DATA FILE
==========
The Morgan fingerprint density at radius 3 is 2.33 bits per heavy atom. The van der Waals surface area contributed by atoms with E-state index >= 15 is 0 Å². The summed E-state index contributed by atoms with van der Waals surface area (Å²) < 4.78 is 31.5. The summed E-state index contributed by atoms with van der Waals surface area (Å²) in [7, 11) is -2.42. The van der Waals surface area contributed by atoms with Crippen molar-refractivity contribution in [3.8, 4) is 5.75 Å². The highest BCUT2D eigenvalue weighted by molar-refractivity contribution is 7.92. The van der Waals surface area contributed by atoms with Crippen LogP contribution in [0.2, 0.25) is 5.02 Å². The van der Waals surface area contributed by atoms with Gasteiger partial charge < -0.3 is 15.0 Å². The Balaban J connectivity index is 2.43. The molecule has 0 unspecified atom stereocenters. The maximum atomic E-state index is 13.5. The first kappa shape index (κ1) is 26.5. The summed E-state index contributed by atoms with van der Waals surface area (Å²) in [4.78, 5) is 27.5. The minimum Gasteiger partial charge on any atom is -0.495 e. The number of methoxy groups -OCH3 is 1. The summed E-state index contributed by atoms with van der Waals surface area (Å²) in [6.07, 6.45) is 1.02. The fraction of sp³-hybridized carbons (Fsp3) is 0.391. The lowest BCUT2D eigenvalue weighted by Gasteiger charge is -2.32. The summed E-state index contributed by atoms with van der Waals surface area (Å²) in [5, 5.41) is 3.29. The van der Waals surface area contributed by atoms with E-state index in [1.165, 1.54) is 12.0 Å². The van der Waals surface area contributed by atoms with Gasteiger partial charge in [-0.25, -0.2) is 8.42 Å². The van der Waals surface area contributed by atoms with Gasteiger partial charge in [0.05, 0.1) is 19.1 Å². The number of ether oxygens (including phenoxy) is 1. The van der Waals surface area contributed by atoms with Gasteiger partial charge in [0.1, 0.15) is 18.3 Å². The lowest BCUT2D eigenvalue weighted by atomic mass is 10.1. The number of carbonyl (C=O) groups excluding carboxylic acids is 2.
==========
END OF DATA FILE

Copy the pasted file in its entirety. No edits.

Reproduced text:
The Morgan fingerprint density at radius 3 is 2.33 bits per heavy atom. The van der Waals surface area contributed by atoms with E-state index >= 15 is 0 Å². The summed E-state index contributed by atoms with van der Waals surface area (Å²) < 4.78 is 31.5. The summed E-state index contributed by atoms with van der Waals surface area (Å²) in [7, 11) is -2.42. The van der Waals surface area contributed by atoms with Crippen molar-refractivity contribution in [3.8, 4) is 5.75 Å². The highest BCUT2D eigenvalue weighted by molar-refractivity contribution is 7.92. The van der Waals surface area contributed by atoms with Crippen LogP contribution in [0.2, 0.25) is 5.02 Å². The van der Waals surface area contributed by atoms with Gasteiger partial charge < -0.3 is 15.0 Å². The Balaban J connectivity index is 2.43. The molecule has 0 unspecified atom stereocenters. The maximum atomic E-state index is 13.5. The first kappa shape index (κ1) is 26.5. The summed E-state index contributed by atoms with van der Waals surface area (Å²) in [4.78, 5) is 27.5. The minimum Gasteiger partial charge on any atom is -0.495 e. The number of methoxy groups -OCH3 is 1. The summed E-state index contributed by atoms with van der Waals surface area (Å²) in [6.07, 6.45) is 1.02. The fraction of sp³-hybridized carbons (Fsp3) is 0.391. The lowest BCUT2D eigenvalue weighted by Gasteiger charge is -2.32. The summed E-state index contributed by atoms with van der Waals surface area (Å²) in [5, 5.41) is 3.29. The van der Waals surface area contributed by atoms with E-state index in [1.165, 1.54) is 12.0 Å². The van der Waals surface area contributed by atoms with Gasteiger partial charge in [-0.25, -0.2) is 8.42 Å². The van der Waals surface area contributed by atoms with Gasteiger partial charge in [0.05, 0.1) is 19.1 Å². The number of ether oxygens (including phenoxy) is 1. The van der Waals surface area contributed by atoms with Gasteiger partial charge in [0.1, 0.15) is 18.3 Å². The lowest BCUT2D eigenvalue weighted by atomic mass is 10.1. The number of carbonyl (C=O) groups excluding carboxylic acids is 2.